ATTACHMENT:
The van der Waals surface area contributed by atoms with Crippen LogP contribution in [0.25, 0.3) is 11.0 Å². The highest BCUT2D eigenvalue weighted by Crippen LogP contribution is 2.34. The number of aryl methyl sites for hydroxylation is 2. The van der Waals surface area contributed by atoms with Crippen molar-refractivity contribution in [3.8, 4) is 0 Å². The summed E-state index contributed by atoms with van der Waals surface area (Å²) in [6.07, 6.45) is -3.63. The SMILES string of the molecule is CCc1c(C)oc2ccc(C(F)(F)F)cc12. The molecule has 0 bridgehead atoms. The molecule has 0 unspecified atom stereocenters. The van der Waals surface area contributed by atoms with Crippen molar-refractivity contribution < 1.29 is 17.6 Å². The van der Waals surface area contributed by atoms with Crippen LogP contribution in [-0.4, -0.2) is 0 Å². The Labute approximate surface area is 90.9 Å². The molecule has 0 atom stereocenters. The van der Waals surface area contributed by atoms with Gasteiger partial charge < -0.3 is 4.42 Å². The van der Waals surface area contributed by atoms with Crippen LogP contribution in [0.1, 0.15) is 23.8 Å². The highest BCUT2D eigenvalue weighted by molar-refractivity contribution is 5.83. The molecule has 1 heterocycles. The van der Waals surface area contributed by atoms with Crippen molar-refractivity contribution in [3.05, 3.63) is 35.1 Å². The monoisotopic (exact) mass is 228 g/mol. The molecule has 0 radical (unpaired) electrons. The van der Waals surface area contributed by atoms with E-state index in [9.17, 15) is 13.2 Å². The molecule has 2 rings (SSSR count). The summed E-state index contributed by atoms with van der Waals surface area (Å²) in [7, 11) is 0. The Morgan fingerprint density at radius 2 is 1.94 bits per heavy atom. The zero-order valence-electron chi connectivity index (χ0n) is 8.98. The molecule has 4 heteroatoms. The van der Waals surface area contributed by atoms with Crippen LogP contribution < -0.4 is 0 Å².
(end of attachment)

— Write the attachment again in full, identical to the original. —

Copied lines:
The van der Waals surface area contributed by atoms with Crippen LogP contribution in [0.25, 0.3) is 11.0 Å². The highest BCUT2D eigenvalue weighted by Crippen LogP contribution is 2.34. The number of aryl methyl sites for hydroxylation is 2. The van der Waals surface area contributed by atoms with Crippen molar-refractivity contribution in [3.8, 4) is 0 Å². The summed E-state index contributed by atoms with van der Waals surface area (Å²) in [6.07, 6.45) is -3.63. The SMILES string of the molecule is CCc1c(C)oc2ccc(C(F)(F)F)cc12. The molecule has 0 bridgehead atoms. The molecule has 0 unspecified atom stereocenters. The van der Waals surface area contributed by atoms with Crippen molar-refractivity contribution < 1.29 is 17.6 Å². The van der Waals surface area contributed by atoms with Crippen LogP contribution in [-0.4, -0.2) is 0 Å². The Labute approximate surface area is 90.9 Å². The molecule has 0 atom stereocenters. The van der Waals surface area contributed by atoms with Gasteiger partial charge < -0.3 is 4.42 Å². The van der Waals surface area contributed by atoms with Crippen LogP contribution in [0.1, 0.15) is 23.8 Å². The highest BCUT2D eigenvalue weighted by molar-refractivity contribution is 5.83. The molecule has 1 heterocycles. The van der Waals surface area contributed by atoms with Crippen molar-refractivity contribution in [3.05, 3.63) is 35.1 Å². The monoisotopic (exact) mass is 228 g/mol. The molecule has 0 radical (unpaired) electrons. The van der Waals surface area contributed by atoms with E-state index in [9.17, 15) is 13.2 Å². The molecule has 2 rings (SSSR count). The summed E-state index contributed by atoms with van der Waals surface area (Å²) in [7, 11) is 0. The Morgan fingerprint density at radius 2 is 1.94 bits per heavy atom. The zero-order valence-electron chi connectivity index (χ0n) is 8.98. The molecule has 4 heteroatoms. The van der Waals surface area contributed by atoms with Crippen LogP contribution < -0.4 is 0 Å².